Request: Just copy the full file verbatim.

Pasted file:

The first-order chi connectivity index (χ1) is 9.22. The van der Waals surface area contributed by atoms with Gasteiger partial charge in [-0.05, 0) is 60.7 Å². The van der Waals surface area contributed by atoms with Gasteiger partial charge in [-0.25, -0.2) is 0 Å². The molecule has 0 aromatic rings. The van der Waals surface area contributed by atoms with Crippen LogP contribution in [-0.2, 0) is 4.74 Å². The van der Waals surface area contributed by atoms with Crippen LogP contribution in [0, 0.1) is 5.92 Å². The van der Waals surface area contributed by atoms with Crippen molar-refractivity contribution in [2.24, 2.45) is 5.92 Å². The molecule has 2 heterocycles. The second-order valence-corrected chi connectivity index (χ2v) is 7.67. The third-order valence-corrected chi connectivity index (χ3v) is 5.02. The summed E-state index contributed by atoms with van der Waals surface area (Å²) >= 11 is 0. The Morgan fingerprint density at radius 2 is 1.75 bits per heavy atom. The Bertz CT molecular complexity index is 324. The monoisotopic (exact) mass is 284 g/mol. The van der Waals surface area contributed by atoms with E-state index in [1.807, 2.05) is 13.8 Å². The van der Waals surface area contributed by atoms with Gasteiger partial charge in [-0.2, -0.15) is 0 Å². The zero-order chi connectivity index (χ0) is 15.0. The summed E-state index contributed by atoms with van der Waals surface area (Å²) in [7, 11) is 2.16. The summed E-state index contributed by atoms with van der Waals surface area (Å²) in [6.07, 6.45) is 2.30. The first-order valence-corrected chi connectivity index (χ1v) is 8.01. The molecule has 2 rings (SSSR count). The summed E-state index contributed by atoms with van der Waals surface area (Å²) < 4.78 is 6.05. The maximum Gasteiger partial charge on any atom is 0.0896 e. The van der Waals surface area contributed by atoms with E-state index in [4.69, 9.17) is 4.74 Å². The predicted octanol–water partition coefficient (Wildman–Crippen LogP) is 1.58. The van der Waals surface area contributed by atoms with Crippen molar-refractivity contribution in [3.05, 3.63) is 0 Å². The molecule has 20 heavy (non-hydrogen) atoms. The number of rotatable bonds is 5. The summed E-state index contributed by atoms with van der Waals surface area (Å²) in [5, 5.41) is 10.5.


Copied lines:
The first-order chi connectivity index (χ1) is 9.22. The van der Waals surface area contributed by atoms with Gasteiger partial charge in [-0.05, 0) is 60.7 Å². The van der Waals surface area contributed by atoms with Gasteiger partial charge in [-0.25, -0.2) is 0 Å². The molecule has 0 aromatic rings. The van der Waals surface area contributed by atoms with Crippen LogP contribution in [-0.2, 0) is 4.74 Å². The van der Waals surface area contributed by atoms with Crippen LogP contribution in [0, 0.1) is 5.92 Å². The van der Waals surface area contributed by atoms with Crippen molar-refractivity contribution in [2.24, 2.45) is 5.92 Å². The molecule has 2 heterocycles. The second-order valence-corrected chi connectivity index (χ2v) is 7.67. The third-order valence-corrected chi connectivity index (χ3v) is 5.02. The summed E-state index contributed by atoms with van der Waals surface area (Å²) >= 11 is 0. The Morgan fingerprint density at radius 2 is 1.75 bits per heavy atom. The Bertz CT molecular complexity index is 324. The monoisotopic (exact) mass is 284 g/mol. The van der Waals surface area contributed by atoms with E-state index in [1.807, 2.05) is 13.8 Å². The van der Waals surface area contributed by atoms with Gasteiger partial charge in [-0.2, -0.15) is 0 Å². The zero-order chi connectivity index (χ0) is 15.0. The summed E-state index contributed by atoms with van der Waals surface area (Å²) in [7, 11) is 2.16. The summed E-state index contributed by atoms with van der Waals surface area (Å²) in [6.07, 6.45) is 2.30. The first-order valence-corrected chi connectivity index (χ1v) is 8.01. The molecule has 2 rings (SSSR count). The summed E-state index contributed by atoms with van der Waals surface area (Å²) < 4.78 is 6.05. The maximum Gasteiger partial charge on any atom is 0.0896 e. The van der Waals surface area contributed by atoms with E-state index in [4.69, 9.17) is 4.74 Å². The predicted octanol–water partition coefficient (Wildman–Crippen LogP) is 1.58. The van der Waals surface area contributed by atoms with Crippen molar-refractivity contribution in [3.05, 3.63) is 0 Å². The molecule has 20 heavy (non-hydrogen) atoms. The number of rotatable bonds is 5. The summed E-state index contributed by atoms with van der Waals surface area (Å²) in [5, 5.41) is 10.5.